After hemming and hawing for a few days, we set out for Ahmedabad on our usual red-eye special. This time, we would have more company; friends and ace photographers Aravind and Ram from Chennai. What was going to be a trip to Mumbai for the Forest Owlet was hijacked into a trip to Ahmedabad. And we all headed to rendezvous with Latif early in the morning, but not before filling up on some awesome jalebi-fafda at our usual spot. Early morning fortification always makes for a great day's birding! With Latif in tow, we headed to the spot to wait for the Falcon. And, being a Saturday, there were a fair number of people with the same idea, birders from far and wide wished to make their acquaintance with this sibling of the Peregrine Falcon. The only problem? A big bank of clouds that appeared from nowhere to mess this up completely.

Red-headed Bunting
Nevertheless, we birders are made of sterner(?) stuff and a few clouds would not deter us or dampen our spirits. As long as it didn't rain of course! And so we waited till the star of the show made an appearance, but he was in a skittish mood and led us a bit of a merry dance. He then disappeared for a bit before returning with a lark kill. He proceeded to polish it off and then pushed off himself, for a  well-earned post breakfast rest no doubt. We'd got some average photos in poor light, but to see this beauty itself was a treat in itself. There were other specialities in store that day, so we moved on to them. And there was some frantic activity in the bushes near the falcon spot, right next to the road. A closer look confirmed that they were Red and Black Headed Buntings. Always a treat to get these beauties. We snapped a few quick ones and headed on because we had some other specialities waiting.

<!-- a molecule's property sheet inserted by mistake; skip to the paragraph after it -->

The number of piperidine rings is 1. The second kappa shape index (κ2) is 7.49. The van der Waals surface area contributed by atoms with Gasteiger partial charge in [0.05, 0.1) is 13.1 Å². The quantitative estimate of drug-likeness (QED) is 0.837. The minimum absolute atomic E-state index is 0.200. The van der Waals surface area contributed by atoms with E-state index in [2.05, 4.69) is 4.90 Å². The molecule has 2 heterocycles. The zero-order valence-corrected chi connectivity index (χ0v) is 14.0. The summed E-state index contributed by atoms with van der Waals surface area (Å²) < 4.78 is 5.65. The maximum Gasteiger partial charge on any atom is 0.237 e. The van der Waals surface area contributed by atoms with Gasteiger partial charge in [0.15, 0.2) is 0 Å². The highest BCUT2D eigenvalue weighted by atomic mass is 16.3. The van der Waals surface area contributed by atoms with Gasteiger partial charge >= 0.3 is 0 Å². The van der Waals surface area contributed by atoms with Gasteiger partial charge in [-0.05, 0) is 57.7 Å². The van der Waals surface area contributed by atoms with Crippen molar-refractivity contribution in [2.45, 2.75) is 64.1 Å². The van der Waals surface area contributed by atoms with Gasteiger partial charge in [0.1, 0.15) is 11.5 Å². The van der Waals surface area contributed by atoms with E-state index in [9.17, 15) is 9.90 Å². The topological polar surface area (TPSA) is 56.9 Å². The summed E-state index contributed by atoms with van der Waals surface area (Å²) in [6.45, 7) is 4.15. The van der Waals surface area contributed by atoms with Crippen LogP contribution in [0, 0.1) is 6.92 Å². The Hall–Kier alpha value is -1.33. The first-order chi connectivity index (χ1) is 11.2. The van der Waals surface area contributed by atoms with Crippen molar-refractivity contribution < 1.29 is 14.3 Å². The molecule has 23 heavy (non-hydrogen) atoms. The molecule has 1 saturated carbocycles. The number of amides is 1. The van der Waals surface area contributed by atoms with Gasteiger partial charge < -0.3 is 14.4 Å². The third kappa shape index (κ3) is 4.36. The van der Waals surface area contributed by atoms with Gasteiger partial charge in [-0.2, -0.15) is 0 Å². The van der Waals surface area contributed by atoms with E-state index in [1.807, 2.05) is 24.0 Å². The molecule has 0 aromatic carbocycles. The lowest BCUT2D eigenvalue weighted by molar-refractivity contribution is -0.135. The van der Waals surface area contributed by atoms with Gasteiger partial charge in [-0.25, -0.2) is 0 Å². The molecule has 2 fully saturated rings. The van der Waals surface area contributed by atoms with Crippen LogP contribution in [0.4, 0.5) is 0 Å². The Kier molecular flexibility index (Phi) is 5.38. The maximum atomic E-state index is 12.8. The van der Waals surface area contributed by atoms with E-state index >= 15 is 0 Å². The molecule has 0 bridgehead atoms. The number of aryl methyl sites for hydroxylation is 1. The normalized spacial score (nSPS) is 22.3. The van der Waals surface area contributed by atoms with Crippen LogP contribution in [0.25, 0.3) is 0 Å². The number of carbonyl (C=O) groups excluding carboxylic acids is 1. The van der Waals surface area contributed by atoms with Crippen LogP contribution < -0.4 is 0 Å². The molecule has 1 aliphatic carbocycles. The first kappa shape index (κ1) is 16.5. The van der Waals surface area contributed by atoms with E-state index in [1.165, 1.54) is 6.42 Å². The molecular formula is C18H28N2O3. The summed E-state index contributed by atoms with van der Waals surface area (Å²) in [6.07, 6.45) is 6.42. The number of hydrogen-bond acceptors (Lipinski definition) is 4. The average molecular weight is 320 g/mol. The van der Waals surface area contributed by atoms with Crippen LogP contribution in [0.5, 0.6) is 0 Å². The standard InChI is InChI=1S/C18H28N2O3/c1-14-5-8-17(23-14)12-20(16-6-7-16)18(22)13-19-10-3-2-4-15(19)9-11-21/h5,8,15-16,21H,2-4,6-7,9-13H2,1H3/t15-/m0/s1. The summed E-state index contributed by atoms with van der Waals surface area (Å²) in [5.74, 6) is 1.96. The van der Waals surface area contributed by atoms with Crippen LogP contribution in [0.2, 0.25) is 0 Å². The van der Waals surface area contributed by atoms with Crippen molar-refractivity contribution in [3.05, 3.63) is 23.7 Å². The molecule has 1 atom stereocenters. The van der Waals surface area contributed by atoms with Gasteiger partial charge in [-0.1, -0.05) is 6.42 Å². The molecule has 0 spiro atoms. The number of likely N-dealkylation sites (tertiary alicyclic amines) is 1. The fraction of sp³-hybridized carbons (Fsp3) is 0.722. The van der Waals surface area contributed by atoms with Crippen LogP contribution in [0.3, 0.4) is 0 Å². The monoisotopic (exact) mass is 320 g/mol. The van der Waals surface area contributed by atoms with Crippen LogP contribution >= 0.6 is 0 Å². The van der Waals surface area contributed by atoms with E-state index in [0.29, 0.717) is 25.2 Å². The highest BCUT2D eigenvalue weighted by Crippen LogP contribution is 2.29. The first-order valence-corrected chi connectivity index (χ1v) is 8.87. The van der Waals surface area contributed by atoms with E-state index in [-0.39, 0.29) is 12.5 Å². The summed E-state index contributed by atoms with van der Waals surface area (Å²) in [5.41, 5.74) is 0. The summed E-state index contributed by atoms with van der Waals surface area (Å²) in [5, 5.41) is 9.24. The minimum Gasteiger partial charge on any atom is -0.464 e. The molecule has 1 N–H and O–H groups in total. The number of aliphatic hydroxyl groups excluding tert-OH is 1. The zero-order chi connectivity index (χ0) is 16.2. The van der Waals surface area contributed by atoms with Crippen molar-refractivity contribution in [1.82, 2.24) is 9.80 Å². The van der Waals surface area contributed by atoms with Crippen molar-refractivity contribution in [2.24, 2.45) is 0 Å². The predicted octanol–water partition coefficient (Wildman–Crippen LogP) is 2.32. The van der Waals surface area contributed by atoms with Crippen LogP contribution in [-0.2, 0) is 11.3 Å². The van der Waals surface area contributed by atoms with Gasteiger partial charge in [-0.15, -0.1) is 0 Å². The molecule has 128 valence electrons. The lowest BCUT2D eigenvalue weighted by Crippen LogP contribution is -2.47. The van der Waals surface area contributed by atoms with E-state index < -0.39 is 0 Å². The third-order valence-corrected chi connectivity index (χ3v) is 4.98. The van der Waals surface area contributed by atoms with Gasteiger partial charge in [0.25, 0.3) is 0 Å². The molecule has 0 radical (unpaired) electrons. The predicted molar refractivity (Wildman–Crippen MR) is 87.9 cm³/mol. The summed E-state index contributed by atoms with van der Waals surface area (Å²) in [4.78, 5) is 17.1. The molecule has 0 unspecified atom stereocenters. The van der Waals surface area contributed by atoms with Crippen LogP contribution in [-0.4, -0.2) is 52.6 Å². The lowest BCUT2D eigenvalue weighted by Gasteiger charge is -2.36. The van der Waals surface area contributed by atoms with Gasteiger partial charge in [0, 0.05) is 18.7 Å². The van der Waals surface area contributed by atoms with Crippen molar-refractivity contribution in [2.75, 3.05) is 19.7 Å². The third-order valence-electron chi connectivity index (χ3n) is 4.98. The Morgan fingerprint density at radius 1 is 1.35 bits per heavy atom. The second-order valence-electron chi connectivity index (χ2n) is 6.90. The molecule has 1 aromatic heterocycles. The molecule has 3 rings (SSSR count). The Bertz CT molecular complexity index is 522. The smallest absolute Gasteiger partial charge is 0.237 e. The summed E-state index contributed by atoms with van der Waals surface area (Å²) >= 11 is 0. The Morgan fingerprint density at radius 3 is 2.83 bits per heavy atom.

Black-headed Bunting

Common Ringed Plover
We tried for the Sociable Lapwings, a bit half-heartedly, I must admit because our focus was on something else. We were en route to get the rare Common Ringed Plover, a true oxymoron if ever there was one. On the way, Aravind and the others went to get some pictures of the resident Saruses while I rested my poor aching foot. And then we headed 35 kms away to the fringes of Nalsarovar Lake, where Latif and Co had spotted the Plovers. We got into a rather fragile looking contraption that masqueraded as a boat, but Latif was confident and that was good enough for us. We passed by a rather co-operative Small Pratincole who gave us good pictures, followed by a White-tailed Lapwing. And then we saw a couple of little birds flitting about at the edge of the water; they were a bit far and the mid-day haze made the sighting not ideal, but it was the plovers! We took a long and circuitous route around that little island and disembarked. And then it was all of us on all fours and then on our stomachs as we crawled to get closer to the birds without spooking them. And we did manage some decent photos, given the really tricky light. Once we'd had our fill of bird, we realised that we still needed to eat! Stomachs growling in protest, we hastened back to land and then onwards to the delightful little dhaba where we pigged to our hearts content.